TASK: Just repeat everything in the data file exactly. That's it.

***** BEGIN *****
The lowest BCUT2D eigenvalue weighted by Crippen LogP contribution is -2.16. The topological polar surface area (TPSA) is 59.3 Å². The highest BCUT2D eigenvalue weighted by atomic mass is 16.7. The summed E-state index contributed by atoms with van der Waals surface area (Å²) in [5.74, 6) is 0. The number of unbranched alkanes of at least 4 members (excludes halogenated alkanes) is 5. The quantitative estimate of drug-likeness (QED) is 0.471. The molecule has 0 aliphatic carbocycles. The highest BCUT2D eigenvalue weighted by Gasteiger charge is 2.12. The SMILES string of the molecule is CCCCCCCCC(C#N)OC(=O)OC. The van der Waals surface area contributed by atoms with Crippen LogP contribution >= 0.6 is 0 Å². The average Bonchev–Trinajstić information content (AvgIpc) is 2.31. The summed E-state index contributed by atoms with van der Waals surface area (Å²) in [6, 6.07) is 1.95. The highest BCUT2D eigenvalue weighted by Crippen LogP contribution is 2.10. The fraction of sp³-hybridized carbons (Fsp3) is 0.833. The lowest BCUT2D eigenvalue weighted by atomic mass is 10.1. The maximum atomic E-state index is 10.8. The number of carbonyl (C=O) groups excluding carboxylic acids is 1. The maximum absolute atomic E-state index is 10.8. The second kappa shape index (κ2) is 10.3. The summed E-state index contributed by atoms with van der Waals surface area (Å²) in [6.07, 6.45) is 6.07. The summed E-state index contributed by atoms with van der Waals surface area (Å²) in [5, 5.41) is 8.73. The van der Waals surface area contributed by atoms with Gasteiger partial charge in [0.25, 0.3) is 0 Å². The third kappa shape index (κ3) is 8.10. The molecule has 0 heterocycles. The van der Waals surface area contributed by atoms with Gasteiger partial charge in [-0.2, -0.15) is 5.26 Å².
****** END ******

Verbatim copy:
The lowest BCUT2D eigenvalue weighted by Crippen LogP contribution is -2.16. The topological polar surface area (TPSA) is 59.3 Å². The highest BCUT2D eigenvalue weighted by atomic mass is 16.7. The summed E-state index contributed by atoms with van der Waals surface area (Å²) in [5.74, 6) is 0. The number of unbranched alkanes of at least 4 members (excludes halogenated alkanes) is 5. The quantitative estimate of drug-likeness (QED) is 0.471. The molecule has 0 aliphatic carbocycles. The highest BCUT2D eigenvalue weighted by Gasteiger charge is 2.12. The SMILES string of the molecule is CCCCCCCCC(C#N)OC(=O)OC. The van der Waals surface area contributed by atoms with Crippen LogP contribution >= 0.6 is 0 Å². The average Bonchev–Trinajstić information content (AvgIpc) is 2.31. The summed E-state index contributed by atoms with van der Waals surface area (Å²) in [6, 6.07) is 1.95. The highest BCUT2D eigenvalue weighted by Crippen LogP contribution is 2.10. The fraction of sp³-hybridized carbons (Fsp3) is 0.833. The lowest BCUT2D eigenvalue weighted by atomic mass is 10.1. The maximum atomic E-state index is 10.8. The number of carbonyl (C=O) groups excluding carboxylic acids is 1. The maximum absolute atomic E-state index is 10.8. The second kappa shape index (κ2) is 10.3. The summed E-state index contributed by atoms with van der Waals surface area (Å²) in [6.07, 6.45) is 6.07. The summed E-state index contributed by atoms with van der Waals surface area (Å²) in [5, 5.41) is 8.73. The van der Waals surface area contributed by atoms with Gasteiger partial charge in [0.25, 0.3) is 0 Å². The third kappa shape index (κ3) is 8.10. The molecule has 0 heterocycles. The van der Waals surface area contributed by atoms with Gasteiger partial charge in [-0.2, -0.15) is 5.26 Å².